While the authors of the report believe that adopting its recommendations would improve the system, not everyone believes there can be such a thing as a “more just” execution. “We don’t believe any method is not going to be cruel and unusual,” Lily Hughes, national director of Campaign to End the Death Penalty, told msnbc. “We do want to see reforms that take on the application of the death penalty. Those kinds of concerns speak to the justice system as a whole, and we want to see fair sentencing across the board, not just in death penalty cases.”
Before Lockett’s execution last week, he and fellow death row inmate Charles Warner were fighting their sentences on the grounds that Oklahoma law kept secret too much information about the drugs to be used in their executions.
Warner, who was scheduled to die the same night as Lockett, has asked the Oklahoma Supreme Court to extend his stay of execution from two weeks to six months. Governor Mary Fallin has since moved his execution to May 13 and ordered an independent investigation into Lockett’s execution.
Lockett’s death has led other inmates to file motions for stays over the secrecy surrounding execution drugs. On Tuesday, Robert James Campbell challenged Texas’s plan to execute him May 13 without disclosing information about the drug the state plans to use.
While Lockett’s case could put pressure on judges to examine state execution procedures, earlier such efforts have failed. Two Texas prisoners – Tommy Lynn Sells and Ramiro Hernandez – were put to death in April after challenging the state’s secrecy over drug sourcing. A federal appeals court overruled a District Court judge’s order to share test results of the drugs to be used in the executions.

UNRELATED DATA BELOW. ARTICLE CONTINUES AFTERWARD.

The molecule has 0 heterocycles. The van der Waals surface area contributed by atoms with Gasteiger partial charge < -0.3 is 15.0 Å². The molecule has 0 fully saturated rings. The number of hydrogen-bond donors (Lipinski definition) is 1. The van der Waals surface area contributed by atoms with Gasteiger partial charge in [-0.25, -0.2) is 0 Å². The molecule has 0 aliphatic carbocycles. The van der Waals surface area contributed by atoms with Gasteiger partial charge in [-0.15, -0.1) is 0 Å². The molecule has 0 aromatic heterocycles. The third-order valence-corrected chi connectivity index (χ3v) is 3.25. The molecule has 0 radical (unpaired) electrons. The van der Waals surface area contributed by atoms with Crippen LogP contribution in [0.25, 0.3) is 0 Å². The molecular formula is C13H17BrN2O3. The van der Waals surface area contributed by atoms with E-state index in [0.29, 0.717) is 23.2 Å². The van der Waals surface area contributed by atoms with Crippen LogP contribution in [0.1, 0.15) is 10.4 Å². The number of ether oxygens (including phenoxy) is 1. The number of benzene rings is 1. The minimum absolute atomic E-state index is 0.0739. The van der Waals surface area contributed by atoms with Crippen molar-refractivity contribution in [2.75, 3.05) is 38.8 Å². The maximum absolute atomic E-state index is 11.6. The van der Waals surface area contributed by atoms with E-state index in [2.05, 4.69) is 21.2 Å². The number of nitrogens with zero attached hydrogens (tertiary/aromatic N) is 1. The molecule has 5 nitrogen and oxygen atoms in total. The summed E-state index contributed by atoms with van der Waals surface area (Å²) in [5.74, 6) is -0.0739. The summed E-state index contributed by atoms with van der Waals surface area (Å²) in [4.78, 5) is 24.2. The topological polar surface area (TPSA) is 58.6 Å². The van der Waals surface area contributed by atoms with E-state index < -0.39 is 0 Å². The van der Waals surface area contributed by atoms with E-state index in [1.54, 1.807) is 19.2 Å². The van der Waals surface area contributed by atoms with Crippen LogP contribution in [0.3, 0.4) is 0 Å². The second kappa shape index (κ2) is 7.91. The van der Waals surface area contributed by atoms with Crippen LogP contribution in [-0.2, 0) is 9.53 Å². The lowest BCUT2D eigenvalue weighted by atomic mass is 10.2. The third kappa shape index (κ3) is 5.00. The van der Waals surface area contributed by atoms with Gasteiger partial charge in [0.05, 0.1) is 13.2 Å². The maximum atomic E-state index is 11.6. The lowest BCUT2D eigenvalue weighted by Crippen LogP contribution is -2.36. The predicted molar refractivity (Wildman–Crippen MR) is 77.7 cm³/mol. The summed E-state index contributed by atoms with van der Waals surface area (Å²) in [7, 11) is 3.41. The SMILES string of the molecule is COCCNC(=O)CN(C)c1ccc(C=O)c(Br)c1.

The matter has also earned White House attention. Last week, President Obama called on Attorney General Eric Holder to conduct a review of how the death penalty is carried out at both the state and federal level.
“In the application of the death penalty in this country, we have seen significant problems — racial bias, uneven application of the death penalty, you know, situations in which there were individuals on death row who later on were discovered to have been innocent because of exculpatory evidence. And all these, I think, do raise significant questions about how the death penalty is being applied,” Obama said.
There are currently 60 people on federal death row. Holder announced in January that he would seek the death penalty for Dzhokar Tsarnaev, who is accused of bombing the 2013 Boston marathon with his late brother. The last federal execution took place in Texas in 2003.
Emails between Oklahoma officials from 2011 obtained by The Colorado Independent have raised questions about the independence of the Oklahoma review. Those emails show officials joking about trading college football tickets in exchange for helping Texas procure execution drugs.
Stephen Krise, one of the officials joking in the exchange, is now general counsel for the state’s Department of Public Safety. The head of that department is in charge of the investigation into Lockett’s death, but it is not yet known if Krise will have a role in the investigation.
Civil liberties advocates see the communication between states over execution drugs as potentially more dangerous than the flippant attitude displayed in the Oklahoma emails. As it becomes harder to find drugs to use in executions, it will be even harder to ensure what are now considered smooth executions, Brady Henderson, Legal Director of the ACLU of Oklahoma told msnbc.
“Jumping from drug to drug cocktails in the short term might help those problems, but they’re not a long-term solution. We’re going to see more botched executions as states are going to these desperate measures,” he said.